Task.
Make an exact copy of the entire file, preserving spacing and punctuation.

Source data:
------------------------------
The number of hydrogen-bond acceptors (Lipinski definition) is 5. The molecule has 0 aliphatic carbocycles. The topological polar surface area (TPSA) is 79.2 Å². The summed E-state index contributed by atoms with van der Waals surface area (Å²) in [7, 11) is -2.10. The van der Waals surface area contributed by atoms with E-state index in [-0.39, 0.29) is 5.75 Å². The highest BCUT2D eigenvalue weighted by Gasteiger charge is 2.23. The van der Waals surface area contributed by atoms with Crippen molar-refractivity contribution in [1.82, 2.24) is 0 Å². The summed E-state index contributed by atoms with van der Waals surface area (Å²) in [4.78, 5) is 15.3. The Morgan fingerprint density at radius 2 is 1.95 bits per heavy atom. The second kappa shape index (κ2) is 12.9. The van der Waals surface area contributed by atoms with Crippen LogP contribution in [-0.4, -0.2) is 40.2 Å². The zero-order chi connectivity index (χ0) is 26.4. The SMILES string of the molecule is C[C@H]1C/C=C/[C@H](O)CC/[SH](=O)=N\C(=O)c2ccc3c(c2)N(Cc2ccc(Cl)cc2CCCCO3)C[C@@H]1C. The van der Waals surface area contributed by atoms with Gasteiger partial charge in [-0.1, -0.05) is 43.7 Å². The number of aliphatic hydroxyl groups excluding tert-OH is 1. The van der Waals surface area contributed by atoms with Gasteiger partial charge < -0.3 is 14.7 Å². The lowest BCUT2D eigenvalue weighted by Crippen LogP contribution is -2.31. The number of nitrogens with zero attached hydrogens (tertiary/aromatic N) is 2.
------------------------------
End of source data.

The number of hydrogen-bond acceptors (Lipinski definition) is 5. The molecule has 0 aliphatic carbocycles. The topological polar surface area (TPSA) is 79.2 Å². The summed E-state index contributed by atoms with van der Waals surface area (Å²) in [7, 11) is -2.10. The van der Waals surface area contributed by atoms with E-state index in [-0.39, 0.29) is 5.75 Å². The highest BCUT2D eigenvalue weighted by Gasteiger charge is 2.23. The van der Waals surface area contributed by atoms with Crippen molar-refractivity contribution in [1.82, 2.24) is 0 Å². The summed E-state index contributed by atoms with van der Waals surface area (Å²) in [4.78, 5) is 15.3. The Morgan fingerprint density at radius 2 is 1.95 bits per heavy atom. The second kappa shape index (κ2) is 12.9. The van der Waals surface area contributed by atoms with Crippen LogP contribution in [-0.4, -0.2) is 40.2 Å². The zero-order chi connectivity index (χ0) is 26.4. The SMILES string of the molecule is C[C@H]1C/C=C/[C@H](O)CC/[SH](=O)=N\C(=O)c2ccc3c(c2)N(Cc2ccc(Cl)cc2CCCCO3)C[C@@H]1C. The van der Waals surface area contributed by atoms with Gasteiger partial charge in [-0.1, -0.05) is 43.7 Å². The number of aliphatic hydroxyl groups excluding tert-OH is 1. The van der Waals surface area contributed by atoms with Gasteiger partial charge < -0.3 is 14.7 Å². The lowest BCUT2D eigenvalue weighted by Crippen LogP contribution is -2.31. The number of nitrogens with zero attached hydrogens (tertiary/aromatic N) is 2.